“Supply chains where commodities are aggregated without knowing their farming origins don't allow consumers to understand the environmental, animal welfare or livelihood credentials of those farms. For craft chocolate, the supply chain can be shortened significantly — allowing the origin and farming impact story to be told.”

“People love chocolate, and so, you can really capture people's imagination and attention when you talk about cacao, chocolate and nature,” Greg adds.

To’ak’s luxury chocolate lines are marketed to dark chocolate connoisseurs, whisky drinkers, wine lovers, art enthusiasts, romantics, summer party hosts and everyone in between. Source: To’ak. 

Spinning flywheels

Businesses often see environmental impact as an externality — but a nature-positive business model is one where the environment and positive impacts on nature is core to the business. 

What’s more, nature-positive business models have flywheel effects which can benefit farmers and communities too. “A huge part of what we do at Wedgetail is getting these flywheels to spin,” Lisa says. 

“Wedgetail’s focus is the intersection of business and biodiversity,” Greg explains. 

“When a company’s work in nature is limited to charitable giving, offsetting and add-ons, there's an inherent notion that the work isn’t necessary, but optional. However, if a company’s core business model takes nature in consideration, it gets baked into the everyday. Considering and caring for nature is no longer optional. It’s not something done on the side when it's convenient.”

“Some companies with massive supply chains in a wide range of agricultural commodities are currently bolting on nature and climate funds,” Lisa explains.  

“At the moment these initiatives are often not changing the company’s core business model, and so, not addressing the core farmer issues that can lead to environmental damage. They don’t want to ruin their profit-making engines, which actually keeps the farmers poor and the environment degraded.”

True systems change will see the environment no longer regarded as an externality but put at the centre of business models, she adds.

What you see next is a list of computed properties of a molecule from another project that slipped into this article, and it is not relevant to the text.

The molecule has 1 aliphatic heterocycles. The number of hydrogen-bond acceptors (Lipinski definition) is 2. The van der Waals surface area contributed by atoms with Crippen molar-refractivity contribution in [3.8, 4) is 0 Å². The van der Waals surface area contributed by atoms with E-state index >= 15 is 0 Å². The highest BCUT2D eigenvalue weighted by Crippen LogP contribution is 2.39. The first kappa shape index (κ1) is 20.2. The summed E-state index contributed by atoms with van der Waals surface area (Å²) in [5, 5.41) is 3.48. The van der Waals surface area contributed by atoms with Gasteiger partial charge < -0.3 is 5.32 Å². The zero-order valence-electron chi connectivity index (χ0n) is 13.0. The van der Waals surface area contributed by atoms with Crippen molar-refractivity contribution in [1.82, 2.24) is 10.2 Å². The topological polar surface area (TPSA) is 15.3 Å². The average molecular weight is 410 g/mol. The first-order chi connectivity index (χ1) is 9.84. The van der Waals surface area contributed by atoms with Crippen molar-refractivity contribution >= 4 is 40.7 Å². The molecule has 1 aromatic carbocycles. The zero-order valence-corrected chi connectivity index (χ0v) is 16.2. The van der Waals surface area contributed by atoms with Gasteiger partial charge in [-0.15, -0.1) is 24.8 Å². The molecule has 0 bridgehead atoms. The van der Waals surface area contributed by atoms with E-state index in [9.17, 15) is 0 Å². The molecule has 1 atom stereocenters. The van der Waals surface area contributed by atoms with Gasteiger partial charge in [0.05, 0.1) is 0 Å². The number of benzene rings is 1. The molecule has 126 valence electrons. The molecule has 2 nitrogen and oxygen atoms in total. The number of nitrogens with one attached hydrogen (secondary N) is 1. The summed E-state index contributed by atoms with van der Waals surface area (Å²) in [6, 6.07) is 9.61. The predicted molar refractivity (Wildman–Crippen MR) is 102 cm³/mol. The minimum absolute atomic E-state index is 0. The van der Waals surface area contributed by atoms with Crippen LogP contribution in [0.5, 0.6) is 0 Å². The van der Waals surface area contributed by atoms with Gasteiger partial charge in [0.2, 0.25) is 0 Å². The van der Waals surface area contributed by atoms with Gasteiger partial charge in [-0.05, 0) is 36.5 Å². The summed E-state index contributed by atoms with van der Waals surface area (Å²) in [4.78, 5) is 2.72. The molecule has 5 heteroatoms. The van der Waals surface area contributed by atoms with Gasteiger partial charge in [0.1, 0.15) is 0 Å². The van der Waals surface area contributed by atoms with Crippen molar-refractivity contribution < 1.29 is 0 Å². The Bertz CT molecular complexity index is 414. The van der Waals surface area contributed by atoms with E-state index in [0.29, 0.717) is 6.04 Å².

Trade-offs and consequences

The biggest blocker to the development and adoption of nature-positive business models is people understanding and valuing nature. 

“Instead of simply measuring financial returns, we need to be measuring returns in nature too. But this will only be possible by expanding our accounting systems, and redefining what success looks like for humans across more than just financial resources, but health, wellbeing, the environment and ecosystem services,” Lisa says. 

“If you start to account for natural capital alongside financial returns, the picture will look very different.”

The limiting thing about financial capital is that it’s only of benefit to the person who owns it, Greg explains, whereas natural capital is beneficial to everyone.

Trees, for example, create oxygen, capture carbon, control erosion, stop flooding and filter water.

“As you convert natural capital into financial capital through extractive models, you're actually decreasing the amount of capital in the world. You're converting capital into something that’s only useful in a very narrow way,” Greg says.  

“Farmers see this trade-off all the time. They are constantly making a trade-off between growing what they need to survive and sell and taking care of the environment that supports them. Short and long term thinking is the world they live in.

“As a society, we are heavily focused on financial capital. There’s huge pressure to get financial capital as quickly as possible, without regard for the long-term impacts of this decision.”

As a result, there’s now an imbalance of financial and natural capital in the world.

The people and nations who have converted their natural capital into financial capital are wealthy. But they are also unable to do the bulk of natural capital work needed to ensure survival of all species. 

“In essence, what's happening is a rebalancing,” Greg adds. “Those rich in financial capital now need to work with those rich in natural capital.”

“Indigenous people are the custodians of 80% of the world's biodiversity. They now need to be paid for that work,” Lisa adds. 

“We’re deploying financial capital because it’s the biggest hurdle nature-positive projects face, whether they’re in Australia, the Dominican Republic, Costa Rica or Indonesia. There is true scalability in deploying capital, context-sharing, decision-making and best-practices — and returning to some of the ways humanity used to work with nature.”